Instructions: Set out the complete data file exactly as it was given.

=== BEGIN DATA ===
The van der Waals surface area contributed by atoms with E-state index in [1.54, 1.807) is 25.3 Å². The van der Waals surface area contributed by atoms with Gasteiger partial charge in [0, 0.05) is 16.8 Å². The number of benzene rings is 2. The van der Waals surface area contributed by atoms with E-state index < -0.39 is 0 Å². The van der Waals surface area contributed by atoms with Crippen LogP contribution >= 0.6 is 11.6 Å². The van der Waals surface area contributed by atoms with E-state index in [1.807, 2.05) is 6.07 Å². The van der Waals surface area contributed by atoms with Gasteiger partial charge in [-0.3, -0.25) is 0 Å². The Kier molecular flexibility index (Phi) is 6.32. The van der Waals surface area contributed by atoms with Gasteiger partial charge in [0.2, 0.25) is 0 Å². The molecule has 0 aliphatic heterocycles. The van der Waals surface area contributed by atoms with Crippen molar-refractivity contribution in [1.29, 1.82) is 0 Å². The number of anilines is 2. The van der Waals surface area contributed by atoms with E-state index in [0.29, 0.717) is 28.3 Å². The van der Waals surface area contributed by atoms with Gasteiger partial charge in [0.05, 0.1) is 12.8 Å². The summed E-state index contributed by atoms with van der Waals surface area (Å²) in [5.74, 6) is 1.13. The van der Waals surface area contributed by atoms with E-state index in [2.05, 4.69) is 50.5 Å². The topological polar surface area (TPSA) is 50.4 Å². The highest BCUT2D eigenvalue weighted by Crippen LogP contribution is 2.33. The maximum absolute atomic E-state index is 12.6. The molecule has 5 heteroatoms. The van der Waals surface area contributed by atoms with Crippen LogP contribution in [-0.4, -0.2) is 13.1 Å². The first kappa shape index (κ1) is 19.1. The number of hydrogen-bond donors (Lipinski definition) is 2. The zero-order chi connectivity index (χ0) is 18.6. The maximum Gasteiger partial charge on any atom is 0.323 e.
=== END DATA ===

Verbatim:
The van der Waals surface area contributed by atoms with E-state index in [1.54, 1.807) is 25.3 Å². The van der Waals surface area contributed by atoms with Gasteiger partial charge in [0, 0.05) is 16.8 Å². The number of benzene rings is 2. The van der Waals surface area contributed by atoms with E-state index < -0.39 is 0 Å². The van der Waals surface area contributed by atoms with Crippen LogP contribution >= 0.6 is 11.6 Å². The van der Waals surface area contributed by atoms with E-state index in [1.807, 2.05) is 6.07 Å². The van der Waals surface area contributed by atoms with Gasteiger partial charge in [-0.3, -0.25) is 0 Å². The Kier molecular flexibility index (Phi) is 6.32. The van der Waals surface area contributed by atoms with Gasteiger partial charge in [0.2, 0.25) is 0 Å². The molecule has 0 aliphatic heterocycles. The van der Waals surface area contributed by atoms with Crippen molar-refractivity contribution in [1.29, 1.82) is 0 Å². The number of anilines is 2. The van der Waals surface area contributed by atoms with E-state index in [0.29, 0.717) is 28.3 Å². The van der Waals surface area contributed by atoms with Gasteiger partial charge in [0.05, 0.1) is 12.8 Å². The summed E-state index contributed by atoms with van der Waals surface area (Å²) in [5.74, 6) is 1.13. The van der Waals surface area contributed by atoms with E-state index in [2.05, 4.69) is 50.5 Å². The topological polar surface area (TPSA) is 50.4 Å². The highest BCUT2D eigenvalue weighted by Crippen LogP contribution is 2.33. The maximum absolute atomic E-state index is 12.6. The molecule has 5 heteroatoms. The van der Waals surface area contributed by atoms with Crippen LogP contribution in [-0.4, -0.2) is 13.1 Å². The first kappa shape index (κ1) is 19.1. The number of hydrogen-bond donors (Lipinski definition) is 2. The zero-order chi connectivity index (χ0) is 18.6. The maximum Gasteiger partial charge on any atom is 0.323 e.